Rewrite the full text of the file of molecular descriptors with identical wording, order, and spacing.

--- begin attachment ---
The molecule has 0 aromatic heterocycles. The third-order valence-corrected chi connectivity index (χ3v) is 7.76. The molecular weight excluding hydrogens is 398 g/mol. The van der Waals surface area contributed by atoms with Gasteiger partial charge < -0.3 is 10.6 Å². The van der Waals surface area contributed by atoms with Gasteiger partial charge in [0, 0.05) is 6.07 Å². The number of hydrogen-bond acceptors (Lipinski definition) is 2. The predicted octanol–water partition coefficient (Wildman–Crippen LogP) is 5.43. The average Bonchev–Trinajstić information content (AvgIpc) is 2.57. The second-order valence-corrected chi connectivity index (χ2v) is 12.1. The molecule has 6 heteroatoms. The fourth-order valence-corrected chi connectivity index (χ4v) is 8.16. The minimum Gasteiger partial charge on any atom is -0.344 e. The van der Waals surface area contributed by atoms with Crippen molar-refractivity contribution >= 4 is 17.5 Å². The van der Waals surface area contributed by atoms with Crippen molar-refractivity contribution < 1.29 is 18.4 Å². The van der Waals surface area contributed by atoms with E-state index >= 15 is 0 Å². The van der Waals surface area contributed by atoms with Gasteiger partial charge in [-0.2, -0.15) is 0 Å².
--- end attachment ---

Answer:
The molecule has 0 aromatic heterocycles. The third-order valence-corrected chi connectivity index (χ3v) is 7.76. The molecular weight excluding hydrogens is 398 g/mol. The van der Waals surface area contributed by atoms with Gasteiger partial charge < -0.3 is 10.6 Å². The van der Waals surface area contributed by atoms with Gasteiger partial charge in [0, 0.05) is 6.07 Å². The number of hydrogen-bond acceptors (Lipinski definition) is 2. The predicted octanol–water partition coefficient (Wildman–Crippen LogP) is 5.43. The average Bonchev–Trinajstić information content (AvgIpc) is 2.57. The second-order valence-corrected chi connectivity index (χ2v) is 12.1. The molecule has 6 heteroatoms. The fourth-order valence-corrected chi connectivity index (χ4v) is 8.16. The minimum Gasteiger partial charge on any atom is -0.344 e. The van der Waals surface area contributed by atoms with Crippen molar-refractivity contribution >= 4 is 17.5 Å². The van der Waals surface area contributed by atoms with Crippen molar-refractivity contribution < 1.29 is 18.4 Å². The van der Waals surface area contributed by atoms with E-state index >= 15 is 0 Å². The van der Waals surface area contributed by atoms with Gasteiger partial charge in [-0.2, -0.15) is 0 Å².